While measures addressing protesters “locking on” to fixed objects and increases to police powers of stop and search were removed, MPs are still to consider restrictions on noise at protests, and on whether people should be sent to prison for blocking motorways.
A protest is planned outside parliament on the same day the Nationality and Borders bill enters the House of Lords.
Labour peer Lord Peter Hain, an anti-apartheid campaigner in the 1970s, told the House of Lords the bill “is deeply reactionary. It is an authoritarian attack on the fundamental liberties of our citizens.
“If enacted in past generations, it would have throttled the suffragettes and blocked their ability to rattle Parliament’s cage to secure votes for women.”
In January, the government suffered a huge number of defeats on the bill in the Lords. Some last-minute amendments it introduced — such as making “locking on” a criminal offence andgiving police the right to stop and search without suspicion — were removed by the Lords and can only be re-introduced in a separate piece of legislation.
But a number of amendments inserted by the Lords will be in front of parliament today. Two anti-protest measures are of particular significance, with MPs given the opportunity to decide whether to keep these “watering-down” amendments or scrap them.
The original bill gave police power to impose noise restrictions on protests but the Lords added an amendment to remove this. The Commons will now vote on whether to put the power back in – by rejecting the Lords amendment.
MPs will also decide whether to agree to limit the offence of “wilful obstruction of highway”. The bill would, in effect, make blocking roads punishable by up to 51 weeks in prison. The Lords passed amendment 88 to limit this offence to the “Strategic Road Network” — mostly motorways and A-roads — rather than all roads.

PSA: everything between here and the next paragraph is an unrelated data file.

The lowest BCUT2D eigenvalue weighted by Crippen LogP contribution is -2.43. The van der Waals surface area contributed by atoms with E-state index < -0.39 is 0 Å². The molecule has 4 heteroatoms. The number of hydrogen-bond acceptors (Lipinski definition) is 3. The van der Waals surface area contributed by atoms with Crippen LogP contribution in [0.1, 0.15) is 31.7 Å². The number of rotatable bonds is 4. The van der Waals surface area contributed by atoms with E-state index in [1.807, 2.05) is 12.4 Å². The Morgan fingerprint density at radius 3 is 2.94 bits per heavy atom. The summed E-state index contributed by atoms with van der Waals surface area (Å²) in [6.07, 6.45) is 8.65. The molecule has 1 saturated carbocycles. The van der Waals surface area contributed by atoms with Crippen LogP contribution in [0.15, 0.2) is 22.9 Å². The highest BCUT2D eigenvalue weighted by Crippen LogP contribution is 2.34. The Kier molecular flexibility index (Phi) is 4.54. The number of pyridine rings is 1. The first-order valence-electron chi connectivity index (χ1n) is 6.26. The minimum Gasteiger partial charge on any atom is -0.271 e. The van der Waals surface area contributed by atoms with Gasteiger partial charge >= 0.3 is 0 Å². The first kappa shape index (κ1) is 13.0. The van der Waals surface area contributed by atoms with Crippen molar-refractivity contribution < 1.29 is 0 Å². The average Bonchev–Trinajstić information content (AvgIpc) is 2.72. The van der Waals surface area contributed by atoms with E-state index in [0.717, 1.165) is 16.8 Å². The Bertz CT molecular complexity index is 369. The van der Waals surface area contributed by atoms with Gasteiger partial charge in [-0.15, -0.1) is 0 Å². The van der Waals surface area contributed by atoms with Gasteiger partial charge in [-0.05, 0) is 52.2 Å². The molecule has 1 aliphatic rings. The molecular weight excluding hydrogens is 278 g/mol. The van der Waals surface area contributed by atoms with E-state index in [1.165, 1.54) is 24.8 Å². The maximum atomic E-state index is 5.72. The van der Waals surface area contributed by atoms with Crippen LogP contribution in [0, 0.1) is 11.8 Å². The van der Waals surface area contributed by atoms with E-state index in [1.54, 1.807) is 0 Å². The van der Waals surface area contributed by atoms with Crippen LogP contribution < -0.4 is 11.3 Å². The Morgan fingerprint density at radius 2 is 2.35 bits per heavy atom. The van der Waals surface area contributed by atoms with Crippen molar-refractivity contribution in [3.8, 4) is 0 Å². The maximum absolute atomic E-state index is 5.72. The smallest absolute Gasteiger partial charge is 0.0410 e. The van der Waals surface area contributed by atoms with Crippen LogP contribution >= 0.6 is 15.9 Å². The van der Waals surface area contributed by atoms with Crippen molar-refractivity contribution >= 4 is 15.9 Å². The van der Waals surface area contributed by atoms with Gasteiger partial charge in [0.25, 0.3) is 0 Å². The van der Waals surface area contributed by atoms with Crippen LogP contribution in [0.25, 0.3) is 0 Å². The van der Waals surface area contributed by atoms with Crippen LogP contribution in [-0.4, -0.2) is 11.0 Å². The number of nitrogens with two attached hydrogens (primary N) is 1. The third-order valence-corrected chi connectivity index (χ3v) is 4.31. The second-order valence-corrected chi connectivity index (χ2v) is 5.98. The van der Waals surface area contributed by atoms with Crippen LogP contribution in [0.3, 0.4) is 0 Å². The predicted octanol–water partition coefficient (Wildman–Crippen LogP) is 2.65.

Non-protest measures will also be voted on today, including making “sex for rent” a crime, making misogyny a hate crime, and imposing a duty of “transparency, candour and frankness” on the police. The government is expected to vote against these.
The bill and its amendments – totalling nearly 400 pages – do not mention the word protest but the measures are being dubbed the biggest restriction on the right to protest in our lifetimes.
After today’s votes, the Lords can decide whether to accept or reject what the Commons has decided. The convention is that they defer to the Commons, as it is the elected house, rather than dig their heels in. They can also offer watered down versions of their amendments in the hope MPs will accept these.
The government has a huge parliamentary majority so, barring a huge Conservative rebellion, votes will almost certainly go the way it wants. Beginning just after 3.30pm, with six hours of debate and votes scheduled, it is the main piece of business in the Commons today.
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